Germany Tries to Calm Turkey, Angered by Leaked Islamist 'Hub' Allegations

The government report, revealed by German public broadcaster ARD this week, said Turkey had become a hub for Islamist groups and that Erdogan had an 'ideological affinity' to Hamas, among others.

A Turkish protester holds a portrait of Turkish President Erdogan during a demonstration in Cologne, Germany, July 31, 2016.
Martin Meissner, AP

REUTERS - Germany on Wednesday tried to row back from its latest spat with Turkey, its crucial partner in efforts to stem mass migration, after Ankara lashed out over a leaked government report alleging Turkey was a hub for Islamist groups.

Turkey and Germany have had a series of rows in recent months, just as the European Union has been trying to secure Turkey's help in tackling the influx of migrants to Europe, of which Germany has taken in the bulk.

Ankara has also been incensed by criticism from the West of its crackdown following a failed coup attempt on July 15.

The government report, revealed by German public broadcaster ARD this week, said Turkey had become a hub for Islamist groups and that President Tayyip Erdogan had an "ideological affinity" to Hamas in Gaza, the Muslim Brotherhood in Egypt and groups of armed Islamist opposition in Syria.

German government spokesman Steffen Seibert declined to comment on the report, which ARD said was confidential and commissioned by the interior ministry upon a parliamentary request from the leftist Linke party.

But Seibert said Berlin still viewed Ankara as a partner in the fight against Islamic State.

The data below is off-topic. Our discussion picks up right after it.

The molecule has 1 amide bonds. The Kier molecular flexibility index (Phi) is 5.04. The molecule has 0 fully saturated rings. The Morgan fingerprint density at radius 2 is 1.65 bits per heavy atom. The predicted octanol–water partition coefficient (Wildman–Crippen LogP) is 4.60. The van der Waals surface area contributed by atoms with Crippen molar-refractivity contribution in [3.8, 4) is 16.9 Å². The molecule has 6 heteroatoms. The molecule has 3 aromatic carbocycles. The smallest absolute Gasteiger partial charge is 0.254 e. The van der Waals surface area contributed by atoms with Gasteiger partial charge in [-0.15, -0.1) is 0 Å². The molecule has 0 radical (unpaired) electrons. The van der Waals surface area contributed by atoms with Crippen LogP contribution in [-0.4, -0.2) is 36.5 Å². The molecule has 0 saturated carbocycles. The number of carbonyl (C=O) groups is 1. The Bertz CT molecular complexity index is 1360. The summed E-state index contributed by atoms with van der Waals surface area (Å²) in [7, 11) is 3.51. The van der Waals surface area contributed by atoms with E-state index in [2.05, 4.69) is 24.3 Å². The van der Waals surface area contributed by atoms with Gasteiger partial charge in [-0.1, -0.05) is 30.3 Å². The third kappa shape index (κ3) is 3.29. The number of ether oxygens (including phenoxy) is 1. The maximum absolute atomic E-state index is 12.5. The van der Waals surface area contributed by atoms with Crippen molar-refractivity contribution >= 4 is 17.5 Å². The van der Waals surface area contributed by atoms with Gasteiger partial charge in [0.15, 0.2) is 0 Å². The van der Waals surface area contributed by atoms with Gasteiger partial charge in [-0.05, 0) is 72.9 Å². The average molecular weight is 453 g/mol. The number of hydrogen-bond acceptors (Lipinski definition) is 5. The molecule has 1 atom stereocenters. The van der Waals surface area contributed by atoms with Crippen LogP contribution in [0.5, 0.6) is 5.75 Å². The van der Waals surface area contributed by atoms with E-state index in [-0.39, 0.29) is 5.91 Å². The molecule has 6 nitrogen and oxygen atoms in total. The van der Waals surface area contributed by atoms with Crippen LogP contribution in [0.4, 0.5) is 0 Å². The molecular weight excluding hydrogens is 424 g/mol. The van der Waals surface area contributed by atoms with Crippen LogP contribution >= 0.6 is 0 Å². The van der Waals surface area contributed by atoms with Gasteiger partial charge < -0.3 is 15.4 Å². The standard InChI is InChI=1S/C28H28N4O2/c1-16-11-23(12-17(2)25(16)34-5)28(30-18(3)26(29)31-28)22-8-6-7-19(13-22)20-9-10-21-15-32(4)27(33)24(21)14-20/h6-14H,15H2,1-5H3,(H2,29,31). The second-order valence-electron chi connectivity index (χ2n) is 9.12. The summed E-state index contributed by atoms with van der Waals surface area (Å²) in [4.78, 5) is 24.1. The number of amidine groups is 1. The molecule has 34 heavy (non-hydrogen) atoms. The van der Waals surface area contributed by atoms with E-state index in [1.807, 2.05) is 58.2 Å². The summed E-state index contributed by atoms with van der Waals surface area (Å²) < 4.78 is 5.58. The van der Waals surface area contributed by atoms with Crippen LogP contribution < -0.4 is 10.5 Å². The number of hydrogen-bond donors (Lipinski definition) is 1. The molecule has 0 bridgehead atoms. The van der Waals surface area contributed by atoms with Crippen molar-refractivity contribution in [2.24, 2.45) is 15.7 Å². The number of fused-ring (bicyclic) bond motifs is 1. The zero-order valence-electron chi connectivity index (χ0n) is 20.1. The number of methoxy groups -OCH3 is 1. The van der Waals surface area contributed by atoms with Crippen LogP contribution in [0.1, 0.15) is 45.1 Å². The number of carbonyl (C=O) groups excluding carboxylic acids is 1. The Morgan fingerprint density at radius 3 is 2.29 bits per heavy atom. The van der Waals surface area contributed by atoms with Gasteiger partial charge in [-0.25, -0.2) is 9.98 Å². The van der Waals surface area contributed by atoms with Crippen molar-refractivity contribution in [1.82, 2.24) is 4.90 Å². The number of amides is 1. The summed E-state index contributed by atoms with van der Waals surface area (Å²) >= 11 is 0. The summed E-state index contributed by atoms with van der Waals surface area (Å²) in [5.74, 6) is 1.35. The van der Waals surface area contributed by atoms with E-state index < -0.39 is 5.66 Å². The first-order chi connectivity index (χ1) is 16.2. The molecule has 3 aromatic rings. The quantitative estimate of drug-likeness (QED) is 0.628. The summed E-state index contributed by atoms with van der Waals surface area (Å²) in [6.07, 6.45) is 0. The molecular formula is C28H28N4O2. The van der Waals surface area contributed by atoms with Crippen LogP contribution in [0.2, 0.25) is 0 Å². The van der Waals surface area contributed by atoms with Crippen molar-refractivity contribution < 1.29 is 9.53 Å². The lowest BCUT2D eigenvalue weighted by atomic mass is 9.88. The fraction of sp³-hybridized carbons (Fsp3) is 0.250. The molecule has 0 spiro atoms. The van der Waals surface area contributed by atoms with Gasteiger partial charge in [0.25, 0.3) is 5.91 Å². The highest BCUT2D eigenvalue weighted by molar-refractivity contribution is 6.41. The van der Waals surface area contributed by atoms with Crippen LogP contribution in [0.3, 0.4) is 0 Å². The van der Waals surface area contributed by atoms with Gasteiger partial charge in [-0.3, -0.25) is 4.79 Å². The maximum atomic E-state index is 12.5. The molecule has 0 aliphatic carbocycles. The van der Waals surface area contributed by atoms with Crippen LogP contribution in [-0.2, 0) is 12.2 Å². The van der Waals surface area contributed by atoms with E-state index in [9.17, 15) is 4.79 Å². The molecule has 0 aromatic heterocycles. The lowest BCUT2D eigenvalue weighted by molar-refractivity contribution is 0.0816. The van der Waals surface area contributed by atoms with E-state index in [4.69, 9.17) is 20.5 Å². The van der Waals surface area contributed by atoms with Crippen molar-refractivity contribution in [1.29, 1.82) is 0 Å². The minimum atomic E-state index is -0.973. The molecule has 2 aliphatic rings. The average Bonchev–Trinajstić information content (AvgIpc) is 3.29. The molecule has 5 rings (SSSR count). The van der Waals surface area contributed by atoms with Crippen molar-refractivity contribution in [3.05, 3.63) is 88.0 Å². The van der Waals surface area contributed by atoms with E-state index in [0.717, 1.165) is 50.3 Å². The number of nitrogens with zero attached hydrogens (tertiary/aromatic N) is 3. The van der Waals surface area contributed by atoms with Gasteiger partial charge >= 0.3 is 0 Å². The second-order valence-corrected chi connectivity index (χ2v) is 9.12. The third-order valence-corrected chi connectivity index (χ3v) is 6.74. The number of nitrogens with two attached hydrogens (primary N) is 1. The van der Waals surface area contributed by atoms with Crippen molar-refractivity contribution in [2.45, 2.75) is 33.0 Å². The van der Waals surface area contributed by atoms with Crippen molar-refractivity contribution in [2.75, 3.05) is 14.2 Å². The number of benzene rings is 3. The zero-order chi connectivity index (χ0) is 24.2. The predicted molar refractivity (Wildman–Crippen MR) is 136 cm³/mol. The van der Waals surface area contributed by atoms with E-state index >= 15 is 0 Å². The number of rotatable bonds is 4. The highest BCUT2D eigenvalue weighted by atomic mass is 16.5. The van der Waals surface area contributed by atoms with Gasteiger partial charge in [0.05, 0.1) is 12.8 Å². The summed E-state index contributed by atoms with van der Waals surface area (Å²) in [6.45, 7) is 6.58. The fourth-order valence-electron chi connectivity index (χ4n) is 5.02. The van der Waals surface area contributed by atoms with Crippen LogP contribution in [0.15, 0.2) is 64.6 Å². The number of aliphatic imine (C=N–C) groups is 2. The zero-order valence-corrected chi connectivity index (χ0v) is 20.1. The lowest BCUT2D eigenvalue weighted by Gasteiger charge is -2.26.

Interior Ministry spokesman Johannes Dimroth said the report was signed by a deputy minister, and that neither Interior Minister Thomas de Maiziere nor the Foreign Ministry had been involved.

"Where people work, mistakes can happen," Dimroth said.

Turkey reacted with fury to the report.

"The allegations are a new manifestation of the twisted mentality, which for some time has been trying to wear down our country, by targeting our president and government," the foreign ministry said in a statement.

Earlier this year, Erdogan reacted angrily to the broadcast of a satirical song about him on German television and launched legal action against the comedian who wrote it.

Another row followed weeks later when the German parliament passed a resolution declaring the 1915 massacre of Armenians by Ottoman forces a genocide.

In June, there was another, as yet unresolved rift when Turkey appeared to block a visit by German lawmakers to 250 German soldiers stationed at Incirlik air base in southern Turkey.

Turkey's foreign ministry said Germany was guilty of double standards and that it should be more supportive of Turkey in its fight against the militant Kurdistan Workers Party (PKK), listed as a terrorist group by the European Union and the United States.

"It is obvious that behind these allegations are some political circles in Germany known for their double-standard attitudes in the fight against terror," the ministry said in the statement.

"As a country which sincerely fights against terror of every sort whatever its source, Turkey expects that its other partners and allies act in the same way."